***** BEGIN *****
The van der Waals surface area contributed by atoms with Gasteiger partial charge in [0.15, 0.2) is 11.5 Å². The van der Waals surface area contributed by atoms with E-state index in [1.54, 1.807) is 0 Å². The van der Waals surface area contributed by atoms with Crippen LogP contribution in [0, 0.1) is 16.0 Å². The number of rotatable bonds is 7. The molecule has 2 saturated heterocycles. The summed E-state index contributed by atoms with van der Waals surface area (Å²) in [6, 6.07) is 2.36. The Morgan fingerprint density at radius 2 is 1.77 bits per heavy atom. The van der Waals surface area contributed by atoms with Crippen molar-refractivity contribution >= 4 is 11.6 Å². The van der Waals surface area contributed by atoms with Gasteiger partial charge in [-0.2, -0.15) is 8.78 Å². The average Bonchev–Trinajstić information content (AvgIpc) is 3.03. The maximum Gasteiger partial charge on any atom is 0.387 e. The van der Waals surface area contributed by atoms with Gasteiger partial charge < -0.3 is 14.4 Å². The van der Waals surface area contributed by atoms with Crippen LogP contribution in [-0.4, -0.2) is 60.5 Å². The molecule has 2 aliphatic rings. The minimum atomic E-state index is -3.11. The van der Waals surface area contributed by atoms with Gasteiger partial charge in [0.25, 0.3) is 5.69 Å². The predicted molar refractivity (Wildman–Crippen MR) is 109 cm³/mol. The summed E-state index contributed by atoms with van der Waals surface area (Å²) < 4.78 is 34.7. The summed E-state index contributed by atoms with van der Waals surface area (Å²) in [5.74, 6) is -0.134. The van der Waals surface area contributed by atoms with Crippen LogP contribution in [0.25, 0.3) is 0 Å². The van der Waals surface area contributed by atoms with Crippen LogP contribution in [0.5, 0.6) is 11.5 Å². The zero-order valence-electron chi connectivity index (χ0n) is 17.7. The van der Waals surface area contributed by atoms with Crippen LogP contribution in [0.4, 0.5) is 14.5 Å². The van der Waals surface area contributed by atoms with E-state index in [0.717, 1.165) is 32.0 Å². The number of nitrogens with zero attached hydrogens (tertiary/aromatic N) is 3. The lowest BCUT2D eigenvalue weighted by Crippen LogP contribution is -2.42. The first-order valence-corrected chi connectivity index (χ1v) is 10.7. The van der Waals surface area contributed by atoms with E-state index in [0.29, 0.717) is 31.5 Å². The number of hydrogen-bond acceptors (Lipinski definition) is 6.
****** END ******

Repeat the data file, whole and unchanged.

The van der Waals surface area contributed by atoms with Gasteiger partial charge in [0.15, 0.2) is 11.5 Å². The van der Waals surface area contributed by atoms with E-state index in [1.54, 1.807) is 0 Å². The van der Waals surface area contributed by atoms with Crippen LogP contribution in [0, 0.1) is 16.0 Å². The number of rotatable bonds is 7. The molecule has 2 saturated heterocycles. The summed E-state index contributed by atoms with van der Waals surface area (Å²) in [6, 6.07) is 2.36. The Morgan fingerprint density at radius 2 is 1.77 bits per heavy atom. The van der Waals surface area contributed by atoms with Crippen molar-refractivity contribution >= 4 is 11.6 Å². The van der Waals surface area contributed by atoms with Gasteiger partial charge in [-0.2, -0.15) is 8.78 Å². The average Bonchev–Trinajstić information content (AvgIpc) is 3.03. The maximum Gasteiger partial charge on any atom is 0.387 e. The van der Waals surface area contributed by atoms with Gasteiger partial charge < -0.3 is 14.4 Å². The van der Waals surface area contributed by atoms with Crippen LogP contribution in [-0.4, -0.2) is 60.5 Å². The molecule has 2 aliphatic rings. The minimum atomic E-state index is -3.11. The van der Waals surface area contributed by atoms with Gasteiger partial charge in [0.25, 0.3) is 5.69 Å². The predicted molar refractivity (Wildman–Crippen MR) is 109 cm³/mol. The summed E-state index contributed by atoms with van der Waals surface area (Å²) < 4.78 is 34.7. The summed E-state index contributed by atoms with van der Waals surface area (Å²) in [5.74, 6) is -0.134. The van der Waals surface area contributed by atoms with Crippen LogP contribution in [0.25, 0.3) is 0 Å². The van der Waals surface area contributed by atoms with Crippen LogP contribution in [0.5, 0.6) is 11.5 Å². The zero-order valence-electron chi connectivity index (χ0n) is 17.7. The van der Waals surface area contributed by atoms with Crippen LogP contribution in [0.4, 0.5) is 14.5 Å². The van der Waals surface area contributed by atoms with E-state index in [0.717, 1.165) is 32.0 Å². The number of nitrogens with zero attached hydrogens (tertiary/aromatic N) is 3. The lowest BCUT2D eigenvalue weighted by Crippen LogP contribution is -2.42. The first-order valence-corrected chi connectivity index (χ1v) is 10.7. The van der Waals surface area contributed by atoms with E-state index in [0.29, 0.717) is 31.5 Å². The number of hydrogen-bond acceptors (Lipinski definition) is 6.